dh404 had no effect on systolic blood pressure in diabetic mice (control mice 129 ± 2 vs. diabetic mice 129 ± 1, 130 ± 1, and 134 ± 1 mmHg for 3, 10, and 20 mg/kg dh404, respectively). Body weights of STZ diabetic mice were significantly lower than nondiabetic controls (Table 1). However, diabetic mice treated with lower doses of dh404 (3 and 10 mg/kg/day) exhibited higher body weights compared with both vehicle-treated diabetic mice and diabetic mice treated with the highest dose of 20 mg/kg dh404. Vehicle-treated diabetic mice also displayed significantly higher kidney–, liver–, and lung–to–body weight ratios compared with nondiabetic mice. Treatment of mice with 3 and 10 mg/kg/day dh404 attenuated the increase in kidney–to–body weight ratio associated with diabetes (Table 1). Heart–to–body weight ratios were unaffected by diabetes and dh404 treatment. All diabetic mice displayed increased food and water intake with significantly increased urine output regardless of treatment (Table 2). Diabetic mice had significant increases in HbA1c and blood glucose levels compared with nondiabetic mice regardless of treatment (Table 2). Diabetes was associated with increases in total cholesterol, triglycerides, and HDL and LDL levels. All doses of dh404 reduced these parameters, although not to levels seen in the control mice, with the exception of the 20 mg/kg/day treatment, in which triglycerides and LDLs were not affected by dh404.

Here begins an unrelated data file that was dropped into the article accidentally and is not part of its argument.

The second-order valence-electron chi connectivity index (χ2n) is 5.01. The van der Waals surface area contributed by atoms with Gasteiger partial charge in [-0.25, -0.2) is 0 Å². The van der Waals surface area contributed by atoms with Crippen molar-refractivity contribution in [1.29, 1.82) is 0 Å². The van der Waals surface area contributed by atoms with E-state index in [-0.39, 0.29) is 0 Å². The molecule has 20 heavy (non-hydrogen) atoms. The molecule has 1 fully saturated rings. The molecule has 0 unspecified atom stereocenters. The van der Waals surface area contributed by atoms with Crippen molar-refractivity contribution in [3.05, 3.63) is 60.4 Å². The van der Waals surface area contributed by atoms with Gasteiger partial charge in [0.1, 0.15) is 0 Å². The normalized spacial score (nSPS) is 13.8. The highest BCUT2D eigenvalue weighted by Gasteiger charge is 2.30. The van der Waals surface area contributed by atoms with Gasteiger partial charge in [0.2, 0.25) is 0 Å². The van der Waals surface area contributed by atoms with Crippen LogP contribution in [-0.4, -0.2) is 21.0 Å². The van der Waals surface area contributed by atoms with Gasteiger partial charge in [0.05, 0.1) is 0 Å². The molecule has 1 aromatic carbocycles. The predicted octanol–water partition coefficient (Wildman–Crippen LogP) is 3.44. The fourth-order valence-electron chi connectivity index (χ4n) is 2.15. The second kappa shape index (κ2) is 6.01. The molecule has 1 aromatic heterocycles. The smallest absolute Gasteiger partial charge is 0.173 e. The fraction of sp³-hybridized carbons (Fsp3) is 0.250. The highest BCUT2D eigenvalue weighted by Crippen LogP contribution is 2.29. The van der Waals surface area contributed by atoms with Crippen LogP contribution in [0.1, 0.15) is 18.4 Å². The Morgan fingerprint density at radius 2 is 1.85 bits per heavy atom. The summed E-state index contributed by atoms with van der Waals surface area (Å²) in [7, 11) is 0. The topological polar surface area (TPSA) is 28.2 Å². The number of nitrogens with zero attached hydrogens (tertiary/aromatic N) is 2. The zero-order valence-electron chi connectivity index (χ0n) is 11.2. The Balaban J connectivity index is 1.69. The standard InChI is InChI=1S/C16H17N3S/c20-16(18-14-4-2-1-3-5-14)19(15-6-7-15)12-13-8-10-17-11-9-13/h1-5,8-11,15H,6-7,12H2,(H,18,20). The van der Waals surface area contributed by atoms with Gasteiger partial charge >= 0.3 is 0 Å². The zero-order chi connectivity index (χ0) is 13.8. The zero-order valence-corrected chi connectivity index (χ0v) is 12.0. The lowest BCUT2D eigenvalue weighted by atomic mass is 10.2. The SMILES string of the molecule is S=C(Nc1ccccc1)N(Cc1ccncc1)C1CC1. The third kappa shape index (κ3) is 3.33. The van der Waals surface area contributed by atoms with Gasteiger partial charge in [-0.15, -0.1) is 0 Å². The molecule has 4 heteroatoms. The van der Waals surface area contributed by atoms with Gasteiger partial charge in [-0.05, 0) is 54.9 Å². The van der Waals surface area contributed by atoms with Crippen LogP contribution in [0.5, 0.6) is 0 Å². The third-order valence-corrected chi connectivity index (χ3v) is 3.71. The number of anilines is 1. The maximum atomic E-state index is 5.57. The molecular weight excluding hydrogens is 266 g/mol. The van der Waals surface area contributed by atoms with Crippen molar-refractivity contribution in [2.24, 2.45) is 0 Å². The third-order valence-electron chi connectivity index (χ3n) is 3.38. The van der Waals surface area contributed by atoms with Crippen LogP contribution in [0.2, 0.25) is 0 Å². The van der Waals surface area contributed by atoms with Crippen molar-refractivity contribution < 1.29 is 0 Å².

Table 1

Basic characteristics of nondiabetic and diabetic ApoE−/− mice treated with vehicle (SO) or dh404 at conclusion of 18-week study

ND+SO (n = 9)ND+dh-20 (n = 8)D+SO (n = 5)D+dh-3 (n = 7)D+dh-10 (n = 8)D+dh-20 (n = 9)
BW, g 30.7 ± 0.9 31.1 ± 0.6 21.8 ± 0.4*** 27.5 ± 0.7**,### 26.8 ± 0.6 ***,### 23.0 ± 0.6*** 
Right kidney weight/BW, mg/g 6.8 ± 0.2 6.4 ± 0.3 11.1 ± 0.4*** 8.4 ± 0.2*,## 8.4 ± 0.7**,## 9.0 ± 0.6**,## 
Left kidney weight/BW, mg/g 6.9 ± 0.1 6.9 ± 0.3 10.5 ± 0.3*** 8.4 ± 0.1# 7.7 ± 0.5### 9.3 ± 0.7*** 
Liver weight/BW, mg/g 42.5 ± 1.5 43.9 ± 1.2 59.7 ± 1.3** 52.1 ± 4.2* 59.6 ± 2.0*** 58.8 ± 3.7*** 
Lung weight/BW, mg/g 5.8 ± 0.2 5.9 ± 0.2 7.5 ± 0.4*** 6.6 ± 0.2 6.6 ± 0.2 7.3 ± 0.2*** 
Heart weight/BW, mg/g 4.9 ± 0.1 5.6 ± 0.6 5.9 ± 0.2 5.5 ± 0.3 4.8 ± 0.1 6.0 ± 0.4 
ND+SO (n = 9)ND+dh-20 (n = 8)D+SO (n = 5)D+dh-3 (n = 7)D+dh-10 (n = 8)D+dh-20 (n = 9)
BW, g 30.7 ± 0.9 31.1 ± 0.6 21.8 ± 0.4*** 27.5 ± 0.7**,### 26.8 ± 0.6 ***,### 23.0 ± 0.6*** 
Right kidney weight/BW, mg/g 6.8 ± 0.2 6.4 ± 0.3 11.1 ± 0.4*** 8.4 ± 0.2*,## 8.4 ± 0.7**,## 9.0 ± 0.6**,## 
Left kidney weight/BW, mg/g 6.9 ± 0.1 6.9 ± 0.3 10.5 ± 0.3*** 8.4 ± 0.1# 7.7 ± 0.5### 9.3 ± 0.7***